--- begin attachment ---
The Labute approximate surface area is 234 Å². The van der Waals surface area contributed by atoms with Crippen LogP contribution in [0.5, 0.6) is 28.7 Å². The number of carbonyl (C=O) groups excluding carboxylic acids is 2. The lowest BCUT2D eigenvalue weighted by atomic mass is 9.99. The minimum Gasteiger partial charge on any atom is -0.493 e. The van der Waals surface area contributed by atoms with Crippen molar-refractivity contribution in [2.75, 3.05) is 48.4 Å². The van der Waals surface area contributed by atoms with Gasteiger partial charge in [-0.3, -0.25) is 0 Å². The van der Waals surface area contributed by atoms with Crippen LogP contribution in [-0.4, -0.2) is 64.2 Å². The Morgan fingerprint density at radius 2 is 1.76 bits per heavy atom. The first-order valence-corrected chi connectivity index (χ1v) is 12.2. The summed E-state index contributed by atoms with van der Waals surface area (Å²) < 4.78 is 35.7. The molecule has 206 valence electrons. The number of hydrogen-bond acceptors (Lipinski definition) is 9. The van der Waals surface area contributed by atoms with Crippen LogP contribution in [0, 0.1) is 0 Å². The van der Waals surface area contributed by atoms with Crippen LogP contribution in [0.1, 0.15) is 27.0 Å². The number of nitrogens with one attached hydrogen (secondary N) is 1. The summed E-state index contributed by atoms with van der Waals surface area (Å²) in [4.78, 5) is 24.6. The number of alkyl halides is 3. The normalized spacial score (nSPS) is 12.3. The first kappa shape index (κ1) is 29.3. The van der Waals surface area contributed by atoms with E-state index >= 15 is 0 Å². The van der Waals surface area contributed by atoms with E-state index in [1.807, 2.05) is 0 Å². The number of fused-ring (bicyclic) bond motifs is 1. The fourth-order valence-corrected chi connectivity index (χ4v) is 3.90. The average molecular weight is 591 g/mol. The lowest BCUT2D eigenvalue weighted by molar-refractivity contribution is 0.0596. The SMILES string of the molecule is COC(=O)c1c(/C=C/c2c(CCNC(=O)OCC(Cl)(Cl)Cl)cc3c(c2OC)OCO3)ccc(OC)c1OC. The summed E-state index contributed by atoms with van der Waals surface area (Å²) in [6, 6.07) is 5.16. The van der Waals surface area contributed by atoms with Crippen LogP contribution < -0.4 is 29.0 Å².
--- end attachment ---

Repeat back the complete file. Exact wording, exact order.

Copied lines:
The Labute approximate surface area is 234 Å². The van der Waals surface area contributed by atoms with Crippen LogP contribution in [0.5, 0.6) is 28.7 Å². The number of carbonyl (C=O) groups excluding carboxylic acids is 2. The lowest BCUT2D eigenvalue weighted by atomic mass is 9.99. The minimum Gasteiger partial charge on any atom is -0.493 e. The van der Waals surface area contributed by atoms with Crippen molar-refractivity contribution in [2.75, 3.05) is 48.4 Å². The van der Waals surface area contributed by atoms with Gasteiger partial charge in [-0.3, -0.25) is 0 Å². The van der Waals surface area contributed by atoms with Crippen LogP contribution in [-0.4, -0.2) is 64.2 Å². The Morgan fingerprint density at radius 2 is 1.76 bits per heavy atom. The first-order valence-corrected chi connectivity index (χ1v) is 12.2. The summed E-state index contributed by atoms with van der Waals surface area (Å²) < 4.78 is 35.7. The molecule has 206 valence electrons. The number of hydrogen-bond acceptors (Lipinski definition) is 9. The van der Waals surface area contributed by atoms with Crippen LogP contribution in [0, 0.1) is 0 Å². The van der Waals surface area contributed by atoms with Crippen LogP contribution in [0.1, 0.15) is 27.0 Å². The number of nitrogens with one attached hydrogen (secondary N) is 1. The summed E-state index contributed by atoms with van der Waals surface area (Å²) in [4.78, 5) is 24.6. The number of alkyl halides is 3. The normalized spacial score (nSPS) is 12.3. The first kappa shape index (κ1) is 29.3. The van der Waals surface area contributed by atoms with E-state index >= 15 is 0 Å². The van der Waals surface area contributed by atoms with E-state index in [1.807, 2.05) is 0 Å². The number of fused-ring (bicyclic) bond motifs is 1. The fourth-order valence-corrected chi connectivity index (χ4v) is 3.90. The average molecular weight is 591 g/mol. The lowest BCUT2D eigenvalue weighted by molar-refractivity contribution is 0.0596. The SMILES string of the molecule is COC(=O)c1c(/C=C/c2c(CCNC(=O)OCC(Cl)(Cl)Cl)cc3c(c2OC)OCO3)ccc(OC)c1OC. The summed E-state index contributed by atoms with van der Waals surface area (Å²) in [6, 6.07) is 5.16. The van der Waals surface area contributed by atoms with Crippen LogP contribution < -0.4 is 29.0 Å².